The volunteer rescue team leapt over the steep cliffs, each rescuer attached to a rope. Motivated by agonizing screams from an injured climber--lying like a rag doll at the base of the mountain--they bounded fearlessly down the peak's rocky face.
Within minutes, the rescue team reached the victim. Luckily, this was only a training exercise involving Israel's Negev Highlands Rescue Team and the American Rocky Mountain Rescue Group and Alpine Rescue Team.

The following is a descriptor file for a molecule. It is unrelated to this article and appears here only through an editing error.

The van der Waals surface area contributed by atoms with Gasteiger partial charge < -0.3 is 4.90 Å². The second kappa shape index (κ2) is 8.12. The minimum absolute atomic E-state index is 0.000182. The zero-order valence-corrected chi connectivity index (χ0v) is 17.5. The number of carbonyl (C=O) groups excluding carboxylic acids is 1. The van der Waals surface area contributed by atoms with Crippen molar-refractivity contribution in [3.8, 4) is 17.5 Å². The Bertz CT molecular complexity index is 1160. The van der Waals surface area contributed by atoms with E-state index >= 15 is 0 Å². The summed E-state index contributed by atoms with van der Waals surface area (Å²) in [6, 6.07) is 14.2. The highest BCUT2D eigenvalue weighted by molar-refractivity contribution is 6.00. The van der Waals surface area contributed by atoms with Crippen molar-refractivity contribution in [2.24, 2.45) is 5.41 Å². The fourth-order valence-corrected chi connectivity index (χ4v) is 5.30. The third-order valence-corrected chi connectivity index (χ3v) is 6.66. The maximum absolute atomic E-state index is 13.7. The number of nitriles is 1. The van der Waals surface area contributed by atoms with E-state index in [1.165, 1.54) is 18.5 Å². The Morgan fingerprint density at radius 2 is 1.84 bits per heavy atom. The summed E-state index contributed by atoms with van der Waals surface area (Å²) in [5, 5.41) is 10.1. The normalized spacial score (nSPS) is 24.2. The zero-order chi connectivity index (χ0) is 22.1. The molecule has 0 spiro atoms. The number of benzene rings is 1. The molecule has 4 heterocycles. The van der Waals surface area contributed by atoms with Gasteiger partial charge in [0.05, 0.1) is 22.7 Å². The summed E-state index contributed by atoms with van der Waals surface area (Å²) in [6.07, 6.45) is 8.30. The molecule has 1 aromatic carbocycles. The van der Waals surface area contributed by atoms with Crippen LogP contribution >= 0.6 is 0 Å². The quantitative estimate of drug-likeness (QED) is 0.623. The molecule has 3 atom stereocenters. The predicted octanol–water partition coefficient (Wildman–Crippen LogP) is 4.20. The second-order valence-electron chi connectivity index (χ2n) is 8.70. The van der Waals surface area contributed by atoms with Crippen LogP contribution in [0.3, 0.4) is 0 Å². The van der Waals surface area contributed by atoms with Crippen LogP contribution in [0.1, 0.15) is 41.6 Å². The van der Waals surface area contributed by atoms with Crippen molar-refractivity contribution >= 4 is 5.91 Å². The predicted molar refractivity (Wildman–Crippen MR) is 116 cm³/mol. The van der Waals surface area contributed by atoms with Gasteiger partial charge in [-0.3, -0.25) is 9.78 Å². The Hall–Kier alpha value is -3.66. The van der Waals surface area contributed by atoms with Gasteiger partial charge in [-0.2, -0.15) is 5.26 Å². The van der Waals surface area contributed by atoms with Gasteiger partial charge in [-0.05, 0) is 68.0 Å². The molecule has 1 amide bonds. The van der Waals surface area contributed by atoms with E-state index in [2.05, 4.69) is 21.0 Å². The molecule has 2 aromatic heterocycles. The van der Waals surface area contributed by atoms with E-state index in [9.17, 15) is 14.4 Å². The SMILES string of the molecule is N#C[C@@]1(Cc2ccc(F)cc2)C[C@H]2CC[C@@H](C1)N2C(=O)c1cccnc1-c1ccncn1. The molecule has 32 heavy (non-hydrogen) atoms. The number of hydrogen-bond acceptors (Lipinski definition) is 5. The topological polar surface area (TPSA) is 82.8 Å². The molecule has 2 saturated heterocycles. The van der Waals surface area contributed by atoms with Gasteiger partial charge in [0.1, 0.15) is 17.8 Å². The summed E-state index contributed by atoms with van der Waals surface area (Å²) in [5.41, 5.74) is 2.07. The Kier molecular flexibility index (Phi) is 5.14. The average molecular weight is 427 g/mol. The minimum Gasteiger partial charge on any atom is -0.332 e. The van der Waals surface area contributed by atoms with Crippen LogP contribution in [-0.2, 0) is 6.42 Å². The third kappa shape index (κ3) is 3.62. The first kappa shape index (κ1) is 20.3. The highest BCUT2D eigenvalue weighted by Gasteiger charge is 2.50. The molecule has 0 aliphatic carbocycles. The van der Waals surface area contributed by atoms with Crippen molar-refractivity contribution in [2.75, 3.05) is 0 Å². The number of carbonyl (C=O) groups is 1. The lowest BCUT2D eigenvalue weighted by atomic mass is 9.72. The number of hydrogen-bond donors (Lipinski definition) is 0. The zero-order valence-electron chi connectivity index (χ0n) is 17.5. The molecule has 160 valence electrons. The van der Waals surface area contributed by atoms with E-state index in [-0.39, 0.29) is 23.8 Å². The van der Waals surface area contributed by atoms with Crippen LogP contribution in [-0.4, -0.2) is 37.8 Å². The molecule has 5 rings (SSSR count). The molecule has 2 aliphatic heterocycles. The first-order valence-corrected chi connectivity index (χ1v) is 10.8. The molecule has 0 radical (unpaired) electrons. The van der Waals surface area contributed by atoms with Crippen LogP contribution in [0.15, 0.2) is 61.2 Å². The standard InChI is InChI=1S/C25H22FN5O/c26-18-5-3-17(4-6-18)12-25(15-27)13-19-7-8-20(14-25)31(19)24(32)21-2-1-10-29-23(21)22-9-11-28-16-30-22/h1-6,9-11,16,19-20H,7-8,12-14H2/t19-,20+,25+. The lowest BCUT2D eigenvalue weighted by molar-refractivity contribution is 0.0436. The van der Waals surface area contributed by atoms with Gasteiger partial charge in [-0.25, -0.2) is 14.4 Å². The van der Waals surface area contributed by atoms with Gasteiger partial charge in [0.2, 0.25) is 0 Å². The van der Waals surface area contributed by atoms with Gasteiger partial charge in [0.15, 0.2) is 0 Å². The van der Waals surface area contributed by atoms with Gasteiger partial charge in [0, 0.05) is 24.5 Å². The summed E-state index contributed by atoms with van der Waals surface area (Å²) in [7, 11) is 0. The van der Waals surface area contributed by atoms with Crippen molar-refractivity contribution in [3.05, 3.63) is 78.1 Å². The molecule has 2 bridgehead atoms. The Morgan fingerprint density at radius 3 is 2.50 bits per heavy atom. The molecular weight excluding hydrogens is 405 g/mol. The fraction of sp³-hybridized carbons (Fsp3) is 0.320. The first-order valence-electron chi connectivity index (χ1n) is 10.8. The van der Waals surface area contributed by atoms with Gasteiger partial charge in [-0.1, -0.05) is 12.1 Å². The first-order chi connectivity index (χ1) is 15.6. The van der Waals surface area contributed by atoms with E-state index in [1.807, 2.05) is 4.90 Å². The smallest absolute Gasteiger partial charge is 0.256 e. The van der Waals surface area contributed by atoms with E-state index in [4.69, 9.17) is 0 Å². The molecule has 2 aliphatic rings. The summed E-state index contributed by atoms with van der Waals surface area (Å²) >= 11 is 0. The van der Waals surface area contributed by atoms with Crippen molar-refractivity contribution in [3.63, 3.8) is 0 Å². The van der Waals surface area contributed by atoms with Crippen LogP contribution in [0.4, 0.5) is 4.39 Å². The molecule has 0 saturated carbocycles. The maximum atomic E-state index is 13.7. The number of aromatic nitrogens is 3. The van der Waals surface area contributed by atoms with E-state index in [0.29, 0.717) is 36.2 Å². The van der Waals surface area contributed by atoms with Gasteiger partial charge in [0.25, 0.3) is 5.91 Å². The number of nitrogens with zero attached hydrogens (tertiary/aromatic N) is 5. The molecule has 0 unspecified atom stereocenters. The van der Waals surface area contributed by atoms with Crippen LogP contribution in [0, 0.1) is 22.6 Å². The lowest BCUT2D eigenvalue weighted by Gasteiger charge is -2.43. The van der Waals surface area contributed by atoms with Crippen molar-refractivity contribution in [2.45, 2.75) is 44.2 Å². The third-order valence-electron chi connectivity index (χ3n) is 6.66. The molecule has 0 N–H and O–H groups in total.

Each group learned new tactics and rescue techniques, thanks to the shared training in Israel and Colorado. "[The Israelis] are very good at man-tracking skills," said Steve Chappell, the assistant group leader for the Rocky Mountain Rescue Group. The Negev team rescues between 40 and 50 people a year, which inspired Chappell to send some members of the American rescue team to man-tracking training classes.
"We do a pretty good job of sharing ideas around the country, but not so much internationally," said Charley Shimanski of the Alpine Rescue Team. "This gives us a great opportunity to see rescues we've never used."